Fourth Sunday of Advent
December 23, 2018 Cycle C
by Rev. Jose Maria Cortes, F.S.C.E., Chaplain,
Saint John Paul II National Shrine,
 Washington, D.C.

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In the name of the Father, the Son, and the Holy Spirit.  Amen.

On the fourth Sunday of Advent, we meditate upon the mystery of the incarnation: “And the Word became flesh and made his dwelling among us” (Jn 1:14). On the last Sunday before Christmas, we contemplate Mary’s role in bringing the eternal Word of God into time and space. Like Our Lady, we learn that God uses small and humble instruments to fulfill the greatness of his design.

Today’s first reading declares: “You, Bethlehem-Ephrathah too small to be among the clans of Judah, from you shall come forth for me one who is to be ruler in Israel” (Mi 5:2). God’s choice of Bethlehem as the birthplace of the Messiah shows us that greatness comes from smallness. In this small and unknown town, the greatest of all kings was born. God accomplishes his plans with discretion, concealing his greatness in the simple, the poor and the humble. God uses what seems insignificant in the world’s eyes to manifest his glory.

In today’s Gospel, we contemplate the mystery of the visitation: the encounter between Mary and Elizabeth. They were apparently common and unknown women, like so many other daughters of Israel. Nonetheless, one of them was bearing the greatest of the prophets in her womb and the other, the Savior of mankind. Elizabeth and Mary’s greatness was not owing to themselves but to the fruits of their wombs.  When the mother of Jesus enters the house of Zechariah, the mother of John the Baptist says: “Blessed are you among women, and blessed is the fruit of your womb” (Lk 1:42). Elizabeth recognizes that Mary’s greatness is owing to the infant that she carries in her womb. However, Mary’s cooperation was essential. That is why Elizabeth also says: “Blessed are you who believed that what was spoken to you by the Lord would be fulfilled” (Lk 1:45). Mary’s faith and acceptance of God’s will were the necessary prerequisites for the incarnation of the Word. In the encyclical Redemptoris Mater, Saint John Paul II wrote: “The fullness of grace announced by the angel means the gift of God himself. Mary’s faith, proclaimed by Elizabeth at the Visitation, indicates how the Virgin of Nazareth responded to this gift.”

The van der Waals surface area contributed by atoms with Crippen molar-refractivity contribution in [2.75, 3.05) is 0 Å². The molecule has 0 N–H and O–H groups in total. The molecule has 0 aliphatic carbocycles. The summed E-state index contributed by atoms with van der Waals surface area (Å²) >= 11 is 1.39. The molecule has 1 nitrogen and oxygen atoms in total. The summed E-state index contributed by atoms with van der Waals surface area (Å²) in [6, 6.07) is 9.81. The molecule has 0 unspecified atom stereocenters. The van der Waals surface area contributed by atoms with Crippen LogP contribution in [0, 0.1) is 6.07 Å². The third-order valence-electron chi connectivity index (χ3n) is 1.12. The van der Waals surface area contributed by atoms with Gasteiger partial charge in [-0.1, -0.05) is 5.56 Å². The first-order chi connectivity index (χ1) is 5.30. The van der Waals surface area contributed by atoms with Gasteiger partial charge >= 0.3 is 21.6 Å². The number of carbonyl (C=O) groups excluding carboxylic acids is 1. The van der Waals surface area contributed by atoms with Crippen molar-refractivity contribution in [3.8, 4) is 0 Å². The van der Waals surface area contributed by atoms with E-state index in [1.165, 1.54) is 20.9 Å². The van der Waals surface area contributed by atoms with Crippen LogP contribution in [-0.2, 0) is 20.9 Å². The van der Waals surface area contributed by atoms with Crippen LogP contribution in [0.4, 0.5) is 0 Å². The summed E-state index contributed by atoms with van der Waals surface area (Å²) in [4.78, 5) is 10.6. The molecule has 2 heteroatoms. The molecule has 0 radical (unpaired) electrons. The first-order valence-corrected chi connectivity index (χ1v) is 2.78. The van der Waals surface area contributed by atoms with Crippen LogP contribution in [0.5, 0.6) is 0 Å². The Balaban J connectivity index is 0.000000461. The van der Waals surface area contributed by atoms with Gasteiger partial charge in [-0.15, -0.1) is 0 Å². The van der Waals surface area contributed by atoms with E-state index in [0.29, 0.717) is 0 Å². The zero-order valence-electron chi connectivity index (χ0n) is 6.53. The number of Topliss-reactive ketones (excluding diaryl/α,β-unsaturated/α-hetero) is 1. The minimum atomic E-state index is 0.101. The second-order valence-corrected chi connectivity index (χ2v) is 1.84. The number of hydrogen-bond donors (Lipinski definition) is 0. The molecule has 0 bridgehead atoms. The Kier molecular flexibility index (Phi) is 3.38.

Today’s second reading tells us that the incarnation was the fruit of God the Son’s obedience: “When Christ came into the world, he said: […] a body you prepared for me […] behold, I come to do your will, O God” (Heb 10:5‒7). Jesus’ obedience to the Father corresponds to Mary’s: “Behold, I am the handmaid of the Lord. May it be done to me according to your word” (Lk1:38).

We do not need to do anything extraordinary. We just need to do God’s will. We become great when we place our smallness into God’s greatness as we accept our given circumstances. If we do God’s will, like Mary, we shall carry Jesus within us. Through our wretched humanity, we can bear witness to the greatness of God. The presence of God within us makes us great. A Christian need not speak about himself but his life, transformed by faith, should bear witness to Christ, even when nothing is said explicitly.

Today’s psalm says: “[…] give us new life, and we will call upon your name” (Ps 80:18). This new life is generated in us by faith. This new life is when the greatness of God lives in our poor hearts. The Gospel says: “Mary set out and traveled to the hill country in haste” (Lk 1:39). The grace received through the annunciation impelled Mary to proclaim the greatness of the Lord to everyone. As she visited Elizabeth, Our Lady tirelessly visits all those who desire to partake in her proclamation of God’s greatness. As she says in the Magnificat: “My soul proclaims the greatness of the Lord; my spirit rejoices in God my savior. For he has looked upon his handmaid’s lowliness” (Lk 1:46‒48).

Let us pray that Our Lord may also look upon our lowliness and do great things in our lives as we strive to do his will, inspired by Mary’s example. Since we are so close to Christmas, let us pray the refrain of today’s psalm: “Lord, make us turn to you, let us see your face and we shall be saved.”  Amen.

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[1] JOHN PAUL II, Mary: God’s Yes to Man—John Paul II’s Encyclical Redemptoris Mater, Ignatius Press, San Francisco 1988, p. 66.